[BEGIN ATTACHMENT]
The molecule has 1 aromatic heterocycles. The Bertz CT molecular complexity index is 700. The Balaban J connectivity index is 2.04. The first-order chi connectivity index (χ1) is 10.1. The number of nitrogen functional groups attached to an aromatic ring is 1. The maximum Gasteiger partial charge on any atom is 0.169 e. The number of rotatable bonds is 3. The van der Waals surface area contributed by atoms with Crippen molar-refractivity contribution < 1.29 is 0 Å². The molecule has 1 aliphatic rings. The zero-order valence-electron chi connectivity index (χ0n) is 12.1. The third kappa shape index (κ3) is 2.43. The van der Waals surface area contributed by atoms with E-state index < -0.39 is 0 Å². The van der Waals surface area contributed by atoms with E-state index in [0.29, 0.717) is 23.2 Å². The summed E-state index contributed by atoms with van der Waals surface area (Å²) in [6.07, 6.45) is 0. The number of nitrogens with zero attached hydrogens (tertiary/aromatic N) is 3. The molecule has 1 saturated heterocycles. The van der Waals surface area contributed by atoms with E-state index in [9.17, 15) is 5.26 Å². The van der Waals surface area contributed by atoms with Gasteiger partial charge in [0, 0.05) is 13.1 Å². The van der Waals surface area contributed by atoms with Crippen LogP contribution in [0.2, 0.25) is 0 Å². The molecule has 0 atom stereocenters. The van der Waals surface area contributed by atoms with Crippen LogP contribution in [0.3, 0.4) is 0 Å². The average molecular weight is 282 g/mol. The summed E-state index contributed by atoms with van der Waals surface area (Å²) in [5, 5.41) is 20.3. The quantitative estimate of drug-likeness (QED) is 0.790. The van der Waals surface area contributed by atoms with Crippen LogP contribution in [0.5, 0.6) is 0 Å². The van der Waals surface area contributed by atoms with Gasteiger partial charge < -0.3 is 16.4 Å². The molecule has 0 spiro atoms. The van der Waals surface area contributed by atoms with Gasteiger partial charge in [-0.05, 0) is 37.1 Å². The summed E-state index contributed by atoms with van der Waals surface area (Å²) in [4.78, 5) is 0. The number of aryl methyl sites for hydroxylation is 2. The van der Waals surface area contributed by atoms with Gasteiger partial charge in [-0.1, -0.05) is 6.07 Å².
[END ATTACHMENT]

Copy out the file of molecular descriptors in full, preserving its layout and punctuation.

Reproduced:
The molecule has 1 aromatic heterocycles. The Bertz CT molecular complexity index is 700. The Balaban J connectivity index is 2.04. The first-order chi connectivity index (χ1) is 10.1. The number of nitrogen functional groups attached to an aromatic ring is 1. The maximum Gasteiger partial charge on any atom is 0.169 e. The number of rotatable bonds is 3. The van der Waals surface area contributed by atoms with Crippen molar-refractivity contribution < 1.29 is 0 Å². The molecule has 1 aliphatic rings. The zero-order valence-electron chi connectivity index (χ0n) is 12.1. The third kappa shape index (κ3) is 2.43. The van der Waals surface area contributed by atoms with E-state index < -0.39 is 0 Å². The van der Waals surface area contributed by atoms with E-state index in [0.29, 0.717) is 23.2 Å². The summed E-state index contributed by atoms with van der Waals surface area (Å²) in [6.07, 6.45) is 0. The number of nitrogens with zero attached hydrogens (tertiary/aromatic N) is 3. The molecule has 1 saturated heterocycles. The van der Waals surface area contributed by atoms with E-state index in [9.17, 15) is 5.26 Å². The van der Waals surface area contributed by atoms with Gasteiger partial charge in [0, 0.05) is 13.1 Å². The van der Waals surface area contributed by atoms with Crippen LogP contribution in [0.2, 0.25) is 0 Å². The molecule has 0 atom stereocenters. The van der Waals surface area contributed by atoms with Crippen LogP contribution in [0.3, 0.4) is 0 Å². The average molecular weight is 282 g/mol. The summed E-state index contributed by atoms with van der Waals surface area (Å²) in [5, 5.41) is 20.3. The quantitative estimate of drug-likeness (QED) is 0.790. The van der Waals surface area contributed by atoms with Crippen LogP contribution in [0.5, 0.6) is 0 Å². The van der Waals surface area contributed by atoms with Gasteiger partial charge < -0.3 is 16.4 Å². The molecule has 0 spiro atoms. The van der Waals surface area contributed by atoms with Gasteiger partial charge in [-0.05, 0) is 37.1 Å². The summed E-state index contributed by atoms with van der Waals surface area (Å²) in [4.78, 5) is 0. The number of aryl methyl sites for hydroxylation is 2. The van der Waals surface area contributed by atoms with Gasteiger partial charge in [-0.1, -0.05) is 6.07 Å².